The Ambassador Hotel in Kill, the scene of many a wild 1990s night
I remember hearing that someone from school had gotten into the Ambassador Nightclub in Kill. It felt like they'd slipped into East Berlin and back again in time for double Maths.
The path had been cleared, but where did they get their fake ID? I can’t remember who made mine but it said I was studying commerce in Bolton Street.
It didn’t matter that commerce had evolved into Business Studies by 1995, or that DIT[s business faculty was in Aungier Street not Bolton Street. There wasn't a doorman in the country that could possibly know.
But at the same time they'd a degree in getting your real date of birth just when you thought it had been erased from memory.
I remember the wallops of sound that used to hit you when you pushed through the double doors on the way in; how instinctively I knew to head for the edge where it would be easier to hang on. I made sure I didn’t order a pint of Budweiser because you could afford two if your tipple was Smithwicks.
It was the small things, like not allowing the taxi to drop you close to the door and wiping that look of shell-shock off your face before Scooter blitzed your senses.
He ruled the dance floor from his base in Hamburg, his style was to slow down dizzying beats and interject with serious statements.
Well, it sounded pretty damn significant at the time.
There could be upwards of 30 of us out there if it was an important night, and the build up was littered with the kind of regular bulletins that would make Sky Sports proud.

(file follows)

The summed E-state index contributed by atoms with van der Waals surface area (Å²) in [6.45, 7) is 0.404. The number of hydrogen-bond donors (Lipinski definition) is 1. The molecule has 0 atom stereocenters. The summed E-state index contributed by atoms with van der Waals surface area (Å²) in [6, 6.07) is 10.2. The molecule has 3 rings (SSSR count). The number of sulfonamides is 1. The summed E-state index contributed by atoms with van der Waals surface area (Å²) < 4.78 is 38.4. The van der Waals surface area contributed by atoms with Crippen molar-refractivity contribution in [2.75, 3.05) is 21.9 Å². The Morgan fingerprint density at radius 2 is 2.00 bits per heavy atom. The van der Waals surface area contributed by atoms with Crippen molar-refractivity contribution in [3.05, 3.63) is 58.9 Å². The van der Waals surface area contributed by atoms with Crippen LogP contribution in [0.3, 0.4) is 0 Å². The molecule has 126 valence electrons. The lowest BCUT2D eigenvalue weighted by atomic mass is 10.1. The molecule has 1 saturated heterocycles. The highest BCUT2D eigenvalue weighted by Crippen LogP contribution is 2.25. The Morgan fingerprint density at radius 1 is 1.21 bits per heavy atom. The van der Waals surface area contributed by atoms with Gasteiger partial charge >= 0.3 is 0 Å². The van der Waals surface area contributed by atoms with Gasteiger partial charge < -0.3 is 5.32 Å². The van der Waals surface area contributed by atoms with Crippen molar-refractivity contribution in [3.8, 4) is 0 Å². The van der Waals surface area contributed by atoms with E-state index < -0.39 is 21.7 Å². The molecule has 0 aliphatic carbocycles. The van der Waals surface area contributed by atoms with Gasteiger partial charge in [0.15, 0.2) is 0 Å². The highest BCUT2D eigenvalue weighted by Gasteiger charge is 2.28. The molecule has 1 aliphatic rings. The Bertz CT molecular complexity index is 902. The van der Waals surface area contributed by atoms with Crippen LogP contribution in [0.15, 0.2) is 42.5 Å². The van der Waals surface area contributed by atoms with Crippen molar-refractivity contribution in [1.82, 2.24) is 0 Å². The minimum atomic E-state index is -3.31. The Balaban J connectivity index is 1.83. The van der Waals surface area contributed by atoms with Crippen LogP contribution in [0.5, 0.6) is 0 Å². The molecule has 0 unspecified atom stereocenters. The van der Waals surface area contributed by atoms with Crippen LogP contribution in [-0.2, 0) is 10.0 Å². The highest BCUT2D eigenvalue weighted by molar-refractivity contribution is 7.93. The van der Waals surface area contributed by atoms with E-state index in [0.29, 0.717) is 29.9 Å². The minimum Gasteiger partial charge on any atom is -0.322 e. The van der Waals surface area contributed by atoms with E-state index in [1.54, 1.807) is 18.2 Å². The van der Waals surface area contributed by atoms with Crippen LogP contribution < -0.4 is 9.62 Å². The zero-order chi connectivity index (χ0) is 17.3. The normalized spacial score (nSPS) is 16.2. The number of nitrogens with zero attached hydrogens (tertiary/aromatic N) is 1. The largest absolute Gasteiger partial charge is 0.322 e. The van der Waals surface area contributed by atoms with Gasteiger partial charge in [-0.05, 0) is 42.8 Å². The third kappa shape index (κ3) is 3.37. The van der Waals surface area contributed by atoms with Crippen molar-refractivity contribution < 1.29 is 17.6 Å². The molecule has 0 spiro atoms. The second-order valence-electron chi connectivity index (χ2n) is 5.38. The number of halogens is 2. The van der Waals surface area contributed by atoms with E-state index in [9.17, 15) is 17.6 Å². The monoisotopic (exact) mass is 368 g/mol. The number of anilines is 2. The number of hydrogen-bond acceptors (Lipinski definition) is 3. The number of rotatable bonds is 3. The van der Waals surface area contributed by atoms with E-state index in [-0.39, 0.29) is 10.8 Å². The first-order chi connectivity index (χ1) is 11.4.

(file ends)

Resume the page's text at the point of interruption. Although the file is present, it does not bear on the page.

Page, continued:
And the girls we hung about with then used look amazing even against the backdrop ditches and hedges which furnished our pre-nightclub surrounds.
I wonder now how we managed to stretch a whole night across 20 quid? But then luxuries like a taxi out and back on your own could never fit financially with a night that started out with a Flagon of cider...
When it came to transport, the shared values of communism really were as important as commerce.
Before the beat stopped pumping a chipper van would emerge from the dead of night. It was positively gourmet compared with the free curry you got with the entrance fee.
Everything had an edge and it wasn’t long before the joy of getting in turned into the joy of getting out, alive.
Around this time that Mel Gibson was filming epic battle scenes for Braveheart, on the Curragh, but they came from the glens of Newcastle and Newbridge and Rathcoole to wage war on that strip of green along the duel carriageway.
To tell someone you were heading out to Kill really wasn't a term to be taken lightly.
But if it was a nightclub of a generation then it never really endured for a generation.
Slow sets were still fashionable and they didn’t really sit with Scooter’s playlist and the best nights I remember were headlined by girls I wanted to get fixed up with. On those too infrequent occasions it didn't matter who was playing, what battles were waging or if the Newbridge lads really were waiting outside.
I can still remember the last time I was there. It was a bank holiday weekend in August 1997 when Meath beat Kildare after a trilogy of matches that saw us retreat to the Old House and then make the short walk up.
That night, typical Ambo wear like adidas stripes and red jeans were replaced with O'Neill's jerseys and headbands.
The energy had changed with Ain't Nothing Going to Break my Stride by Matthew Wilder rendering the trance and techno temporarily redundant.
I remember Mark Butler and Rossa Farrell completing a circuit of sit-ups and press-ups to the beat and thinking this was more like it; this was way more fun.
It felt like the end of something good and the beginning of something better.
And who knew what the Bauhaus would bring...
Robert Mulhern is a London-based journalist contracted to RTE's Doc On One programme
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